Another key point that differentiates Pacari from other companies has been the accreditation of international verification bodies, which recognise the good practices that Pacari has implemented since it was founded. Among the international certifications Pacari holds are Kosher, SPP, and being part of the ‘B Companies’.  The brand is now recognised for its high-quality organic products and its commitment to the development of small partner suppliers. This public recognition has led to increased interest from NGOs, financial and governmental bodies, wishing to support and join the vision of Pacari.


    One of Pacari’s principal contributions to the cocoa sector and one of its main differentiating factors is that it pioneered the cultivation of organic cocoa and the manufacture of premium organic chocolate. This differentiation has generated a growth in international demand for Pacari products of approximately 10% per year.

    Pacari has been recognised over seven consecutive years by the International Chocolate Awards, winning over 200 prizes. This has earned it the title of the best organic chocolate in the world. It also holds certifications for its organic quality and for good practices in its manufacture.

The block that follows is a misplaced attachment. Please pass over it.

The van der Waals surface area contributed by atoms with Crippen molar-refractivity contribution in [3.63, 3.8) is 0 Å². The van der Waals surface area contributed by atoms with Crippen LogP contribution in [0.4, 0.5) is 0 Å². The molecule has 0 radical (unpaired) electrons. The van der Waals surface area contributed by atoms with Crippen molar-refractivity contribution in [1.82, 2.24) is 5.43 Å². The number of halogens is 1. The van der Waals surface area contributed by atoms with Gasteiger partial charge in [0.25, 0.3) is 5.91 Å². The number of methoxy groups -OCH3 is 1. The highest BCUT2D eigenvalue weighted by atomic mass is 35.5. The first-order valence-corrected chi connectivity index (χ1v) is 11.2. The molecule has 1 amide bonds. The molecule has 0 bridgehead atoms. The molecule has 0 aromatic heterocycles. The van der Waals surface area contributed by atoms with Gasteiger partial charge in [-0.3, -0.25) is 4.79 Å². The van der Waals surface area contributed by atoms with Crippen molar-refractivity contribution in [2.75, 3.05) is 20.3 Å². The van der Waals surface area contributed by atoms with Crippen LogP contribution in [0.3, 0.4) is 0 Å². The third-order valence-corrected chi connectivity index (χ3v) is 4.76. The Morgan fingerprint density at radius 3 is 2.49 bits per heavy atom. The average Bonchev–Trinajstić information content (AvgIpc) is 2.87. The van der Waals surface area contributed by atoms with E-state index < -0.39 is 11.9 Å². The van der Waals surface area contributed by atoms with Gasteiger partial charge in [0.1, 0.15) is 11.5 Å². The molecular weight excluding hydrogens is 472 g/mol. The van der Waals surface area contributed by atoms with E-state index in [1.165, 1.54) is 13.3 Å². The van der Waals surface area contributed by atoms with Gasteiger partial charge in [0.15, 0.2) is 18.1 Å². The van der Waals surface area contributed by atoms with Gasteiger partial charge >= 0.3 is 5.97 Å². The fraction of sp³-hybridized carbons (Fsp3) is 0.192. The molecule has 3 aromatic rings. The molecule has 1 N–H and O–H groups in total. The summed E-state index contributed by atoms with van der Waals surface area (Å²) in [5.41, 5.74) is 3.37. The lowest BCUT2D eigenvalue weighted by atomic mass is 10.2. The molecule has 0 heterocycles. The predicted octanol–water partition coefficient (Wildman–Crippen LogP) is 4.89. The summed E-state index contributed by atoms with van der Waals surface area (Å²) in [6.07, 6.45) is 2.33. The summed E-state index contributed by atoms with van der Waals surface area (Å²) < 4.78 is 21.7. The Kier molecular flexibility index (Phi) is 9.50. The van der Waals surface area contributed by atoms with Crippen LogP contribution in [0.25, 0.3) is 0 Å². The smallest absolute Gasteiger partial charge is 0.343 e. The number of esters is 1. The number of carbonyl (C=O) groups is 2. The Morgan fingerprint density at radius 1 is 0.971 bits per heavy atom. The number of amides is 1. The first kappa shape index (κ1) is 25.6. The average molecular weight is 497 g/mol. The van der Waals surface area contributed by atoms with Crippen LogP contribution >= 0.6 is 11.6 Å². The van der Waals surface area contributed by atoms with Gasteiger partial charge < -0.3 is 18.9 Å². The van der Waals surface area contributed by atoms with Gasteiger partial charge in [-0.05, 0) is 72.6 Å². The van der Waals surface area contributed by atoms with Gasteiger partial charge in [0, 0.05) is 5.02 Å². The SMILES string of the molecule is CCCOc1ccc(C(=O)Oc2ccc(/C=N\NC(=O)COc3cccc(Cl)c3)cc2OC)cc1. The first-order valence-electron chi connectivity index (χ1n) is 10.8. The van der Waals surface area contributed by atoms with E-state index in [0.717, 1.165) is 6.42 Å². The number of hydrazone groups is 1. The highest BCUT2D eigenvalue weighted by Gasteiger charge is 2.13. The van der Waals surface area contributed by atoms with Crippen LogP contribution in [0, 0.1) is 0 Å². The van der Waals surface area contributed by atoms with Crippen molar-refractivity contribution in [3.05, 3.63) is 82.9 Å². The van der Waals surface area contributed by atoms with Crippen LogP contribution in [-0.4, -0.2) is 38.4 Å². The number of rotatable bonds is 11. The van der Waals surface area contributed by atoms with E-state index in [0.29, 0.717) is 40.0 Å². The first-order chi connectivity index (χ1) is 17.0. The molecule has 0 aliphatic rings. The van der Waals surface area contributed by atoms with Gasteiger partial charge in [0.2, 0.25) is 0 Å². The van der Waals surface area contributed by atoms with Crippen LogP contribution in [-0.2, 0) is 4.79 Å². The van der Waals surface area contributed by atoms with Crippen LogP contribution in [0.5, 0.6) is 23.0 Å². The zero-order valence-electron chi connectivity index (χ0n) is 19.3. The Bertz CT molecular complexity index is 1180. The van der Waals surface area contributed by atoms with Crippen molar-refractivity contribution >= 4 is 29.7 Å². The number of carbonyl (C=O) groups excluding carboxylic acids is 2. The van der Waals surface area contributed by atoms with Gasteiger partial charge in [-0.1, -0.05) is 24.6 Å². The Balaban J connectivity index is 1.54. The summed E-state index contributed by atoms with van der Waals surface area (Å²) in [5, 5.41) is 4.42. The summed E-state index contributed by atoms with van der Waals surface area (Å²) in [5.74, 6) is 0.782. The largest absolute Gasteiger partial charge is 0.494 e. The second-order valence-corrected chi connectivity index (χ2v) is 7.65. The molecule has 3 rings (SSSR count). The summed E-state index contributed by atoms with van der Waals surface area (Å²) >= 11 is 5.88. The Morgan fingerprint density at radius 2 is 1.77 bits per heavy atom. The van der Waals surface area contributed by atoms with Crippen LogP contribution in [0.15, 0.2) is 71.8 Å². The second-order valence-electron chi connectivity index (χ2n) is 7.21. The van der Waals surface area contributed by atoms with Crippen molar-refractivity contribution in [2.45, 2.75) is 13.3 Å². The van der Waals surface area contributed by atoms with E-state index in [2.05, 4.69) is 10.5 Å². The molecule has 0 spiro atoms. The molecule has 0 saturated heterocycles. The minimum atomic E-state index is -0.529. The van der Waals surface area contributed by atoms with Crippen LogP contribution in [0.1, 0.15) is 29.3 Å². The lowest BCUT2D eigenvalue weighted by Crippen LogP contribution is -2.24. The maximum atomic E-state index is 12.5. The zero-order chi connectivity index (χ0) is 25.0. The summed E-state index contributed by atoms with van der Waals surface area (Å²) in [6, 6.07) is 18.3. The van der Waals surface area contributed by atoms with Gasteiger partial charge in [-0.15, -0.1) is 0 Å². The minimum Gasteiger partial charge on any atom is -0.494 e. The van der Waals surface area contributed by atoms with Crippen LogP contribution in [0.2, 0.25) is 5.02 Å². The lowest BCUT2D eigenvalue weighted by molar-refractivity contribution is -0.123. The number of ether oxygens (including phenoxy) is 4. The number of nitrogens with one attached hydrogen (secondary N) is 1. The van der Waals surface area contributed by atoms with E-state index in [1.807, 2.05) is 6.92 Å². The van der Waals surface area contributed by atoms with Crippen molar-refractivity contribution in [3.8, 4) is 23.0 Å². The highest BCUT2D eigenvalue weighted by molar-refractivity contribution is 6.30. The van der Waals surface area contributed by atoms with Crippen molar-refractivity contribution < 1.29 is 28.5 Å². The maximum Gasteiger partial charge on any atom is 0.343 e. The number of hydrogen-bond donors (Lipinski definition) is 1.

By dealing directly with associations of small producers, Pacari can offer its customers a guarantee of 100% traceability. This is an advantage compared to other companies in the chocolate trade and would not be possible with intermediaries.

    Price stability and control of the production capacity of each association are other key aspects. A base price is maintained of no less than 130 Euros per quintal of cocoa. With stable prices for the raw material, the company can establish strategic prices for the insertion of the brand in new markets in an efficient and functional manner.